3. A, DOK Level 2
  4. B, DOK Level 2
  5. A, DOK Level 1
  6. C, DOK Level 1
  7. C, DOK Level 1
  8. D, DOK Level 2
  9. B, DOK Level 2
  10. C, DOK Level 2

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Content Benchmark L.12.D.2

Students know similarity of DNA sequences gives evidence of relationships between organisms. E/S

Intervention Strategies and Resources
The following list of intervention strategies and resources will facilitate student understanding of this benchmark.


1. Tour of Basic DNA
This activity from the University of Utah provides students with a tour of basics of DNA. The “tour” can help the students understand the differences between DNA, genes, chromosomes, and proteins.

You can access this tour at http://learn.genetics.utah.edu/units/basics/tour/

2. DNA and Biological Evolution Lessons
The Evolution and Nature of Science Institutes at the University of Indiana has created several lessons to teach about biological evolution.

One of the lessons shows chromosomal relationships between human and chimpanzees. The activity explores how chromosomal similarities suggest biological relationships.

To access this activity, go to http://www.indiana.edu/~ensiweb/lessons/chromcom.html

Another activity at the site allows students to investigate the relationship between molecular biology and phylogeny and can be found at http://www.indiana.edu/~ensiweb/lessons/mol.bio.html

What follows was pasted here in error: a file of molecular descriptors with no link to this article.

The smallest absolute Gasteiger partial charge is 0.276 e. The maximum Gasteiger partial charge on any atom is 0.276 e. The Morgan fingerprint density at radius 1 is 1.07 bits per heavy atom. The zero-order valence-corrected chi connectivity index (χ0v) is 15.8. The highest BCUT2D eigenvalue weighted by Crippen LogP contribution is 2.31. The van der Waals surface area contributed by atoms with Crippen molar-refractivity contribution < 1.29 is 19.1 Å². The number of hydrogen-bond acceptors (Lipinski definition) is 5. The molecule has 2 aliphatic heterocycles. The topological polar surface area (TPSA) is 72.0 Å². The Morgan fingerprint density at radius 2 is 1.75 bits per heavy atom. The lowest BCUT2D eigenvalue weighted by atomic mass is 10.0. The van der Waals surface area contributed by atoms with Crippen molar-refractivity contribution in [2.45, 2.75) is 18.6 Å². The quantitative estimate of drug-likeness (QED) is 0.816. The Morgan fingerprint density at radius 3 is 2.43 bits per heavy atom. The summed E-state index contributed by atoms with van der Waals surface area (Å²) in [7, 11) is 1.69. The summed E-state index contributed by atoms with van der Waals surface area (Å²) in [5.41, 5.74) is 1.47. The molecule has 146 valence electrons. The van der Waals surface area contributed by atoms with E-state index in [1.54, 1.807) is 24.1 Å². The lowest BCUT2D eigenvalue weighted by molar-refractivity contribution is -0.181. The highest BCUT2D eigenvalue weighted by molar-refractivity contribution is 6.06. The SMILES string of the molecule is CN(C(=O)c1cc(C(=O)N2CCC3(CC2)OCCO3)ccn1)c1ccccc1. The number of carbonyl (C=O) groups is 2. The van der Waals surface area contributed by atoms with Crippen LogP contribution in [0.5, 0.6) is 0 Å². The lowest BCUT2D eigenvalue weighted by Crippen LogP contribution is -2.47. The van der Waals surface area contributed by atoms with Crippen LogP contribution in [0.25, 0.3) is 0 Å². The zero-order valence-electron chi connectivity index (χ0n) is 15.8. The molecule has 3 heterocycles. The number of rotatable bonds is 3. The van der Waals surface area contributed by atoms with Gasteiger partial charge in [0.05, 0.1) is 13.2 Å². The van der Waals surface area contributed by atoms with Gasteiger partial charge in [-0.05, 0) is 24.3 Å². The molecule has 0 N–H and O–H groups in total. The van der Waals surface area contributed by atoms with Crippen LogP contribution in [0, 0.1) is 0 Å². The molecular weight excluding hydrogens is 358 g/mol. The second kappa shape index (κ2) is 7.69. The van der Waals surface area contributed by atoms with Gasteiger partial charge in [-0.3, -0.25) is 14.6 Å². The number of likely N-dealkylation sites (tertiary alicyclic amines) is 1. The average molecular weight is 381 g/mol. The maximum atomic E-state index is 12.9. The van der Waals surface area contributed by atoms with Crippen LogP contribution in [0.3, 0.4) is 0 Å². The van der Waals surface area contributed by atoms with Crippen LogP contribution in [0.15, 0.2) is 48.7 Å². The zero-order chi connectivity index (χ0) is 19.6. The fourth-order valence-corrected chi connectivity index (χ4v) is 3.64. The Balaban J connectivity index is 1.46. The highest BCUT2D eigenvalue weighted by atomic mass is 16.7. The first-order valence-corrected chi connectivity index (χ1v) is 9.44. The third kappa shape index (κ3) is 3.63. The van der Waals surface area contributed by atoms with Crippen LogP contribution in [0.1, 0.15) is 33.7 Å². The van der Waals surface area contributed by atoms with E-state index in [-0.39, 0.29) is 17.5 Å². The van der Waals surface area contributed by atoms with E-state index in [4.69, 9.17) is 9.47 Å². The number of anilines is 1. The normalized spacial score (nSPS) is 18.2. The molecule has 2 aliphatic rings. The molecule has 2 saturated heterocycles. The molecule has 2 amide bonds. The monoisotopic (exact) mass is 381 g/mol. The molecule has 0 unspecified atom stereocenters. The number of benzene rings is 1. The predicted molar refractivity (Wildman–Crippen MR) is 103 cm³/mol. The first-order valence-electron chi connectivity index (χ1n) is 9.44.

A third lesson investigates evolutionary questions using online molecular databases. This activity guides students through the use of online databases, and molecular information to answer questions about the biological relationships between several organisms and can be found at http://www.indiana.edu/~ensiweb/lessons/p.tut.db.html

3. Human Evolutionary Relationships
The Institute of Human Origins has created a Web site called Becoming Human. The site’s learning center has three biology lessons. Two of the lessons, Calculating Cousins and the Chromosome Connection relate directly to the information on the benchmark.

To access these lessons, go to http://www.becominghuman.org/learning_cntr

4. Online phylogeny activity to determine the relationship of a group of lizards
This activity from the UCMuseum of Paleontology allows students to practice phylogeny, using geographical, geological and physical attributes, then, finally using DNA evidence to deduce phylogeny of closely related lizards.

You can get the activity at http://www.ucmp.berkeley.edu/fosrec/Filson.html#TAB2

5. Online phylogeny activity using DNA evidence.
The BioWeb site is produced by faculty members at 14 difference University of Wisconsin campuses. The site contains BioLearn, as resource for high school students and teachers. One of the site’s activities allows students to create a phylogenic tree of several organisms based on DNA sequences.

To access the site, go to http://bioweb.uwlax.edu/GenWeb/Evol_Pop/Phylogenetics/Exercise/exercise.htm